Managing mental health in real person life is hard. It can be even harder to manage and work through mental health stuff when we are trying to train for and participate in a team sport.
I myself come from a place of having dealt with managing and recovering from a whole slew of pretty intense mental health issues throughout the course of my life, all while playing competitive team sports. So I have had to figure out, time and time again, ways to get myself to a place where I could be at practice or a game in a safe and (somewhat) focused way.
At base, talking about mental health is super important because it reminds us that we aren’t alone and it helps move our culture surrounding mental health away from shame and stigma.
So I’d like to share some of the things I have used throughout the years and that I continue to use to help get me to and get me involved in practices and games when I am having a Bad Day (or week or month), but still want to participate. This series is a three-parter, with easy step-by-steps to work through the hard parts of managing your health around practice.
These things might work for you all the time, some of the times, or not at all. And that’s totally ok. Everyone’s experience with mental health is different, so these definitely aren’t cure-alls. This is just a small list of tools that might help, coming from someone who has dealt primarily with eating disorders and anxiety disorders, while training and competing competitively.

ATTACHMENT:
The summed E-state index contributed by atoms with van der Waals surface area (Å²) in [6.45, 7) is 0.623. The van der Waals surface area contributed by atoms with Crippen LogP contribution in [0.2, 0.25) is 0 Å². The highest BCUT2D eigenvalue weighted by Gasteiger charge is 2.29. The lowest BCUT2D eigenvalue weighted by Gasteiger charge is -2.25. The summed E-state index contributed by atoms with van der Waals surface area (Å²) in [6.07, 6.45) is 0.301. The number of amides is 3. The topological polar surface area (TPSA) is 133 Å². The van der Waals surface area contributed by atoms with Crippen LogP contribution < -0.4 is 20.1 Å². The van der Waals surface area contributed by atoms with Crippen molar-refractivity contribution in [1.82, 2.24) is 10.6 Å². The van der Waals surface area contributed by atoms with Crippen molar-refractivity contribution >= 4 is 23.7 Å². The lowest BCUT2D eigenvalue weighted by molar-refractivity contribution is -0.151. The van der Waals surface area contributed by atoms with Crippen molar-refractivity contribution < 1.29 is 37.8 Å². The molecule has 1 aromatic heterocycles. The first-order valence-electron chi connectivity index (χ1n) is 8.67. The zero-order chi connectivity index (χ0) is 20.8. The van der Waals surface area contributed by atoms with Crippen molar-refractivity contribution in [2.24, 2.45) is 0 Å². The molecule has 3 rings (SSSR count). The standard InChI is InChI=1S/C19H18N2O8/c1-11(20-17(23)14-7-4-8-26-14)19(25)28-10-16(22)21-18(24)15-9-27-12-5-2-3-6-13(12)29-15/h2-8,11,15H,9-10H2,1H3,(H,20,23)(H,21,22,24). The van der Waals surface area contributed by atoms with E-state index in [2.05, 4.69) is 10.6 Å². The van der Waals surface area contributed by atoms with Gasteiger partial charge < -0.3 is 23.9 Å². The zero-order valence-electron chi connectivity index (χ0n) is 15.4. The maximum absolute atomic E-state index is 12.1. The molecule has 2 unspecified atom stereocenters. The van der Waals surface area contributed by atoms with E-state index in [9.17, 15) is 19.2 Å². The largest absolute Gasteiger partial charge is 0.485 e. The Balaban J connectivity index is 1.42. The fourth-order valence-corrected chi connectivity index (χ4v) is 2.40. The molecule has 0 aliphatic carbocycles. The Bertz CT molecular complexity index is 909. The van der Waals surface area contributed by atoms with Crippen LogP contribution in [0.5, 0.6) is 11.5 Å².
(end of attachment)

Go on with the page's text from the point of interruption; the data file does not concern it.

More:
So let’s start our first installment at the very beginning – with getting to practice on a tough day.
- Give yourself a time limit*.
What this looks like for me is, I tell myself, “I will go for 10 minutes and if I still don’t want to be there, I can leave.”
Figure out a time that feels less scary and more manageable for you and see if you can get yourself to stick it out. If you still feel bad and like you don’t want to be there, let a trainer/coach know and head out.
It’s often worth speaking to your coach on a good day, and letting them know this might be a thing that comes up, so you don’t have the pressure of explaining at the time.
*This doesn’t mean you ought to berate yourself if you don’t stick it out the whole time or if you end up leaving. Be proud of yourself for getting there.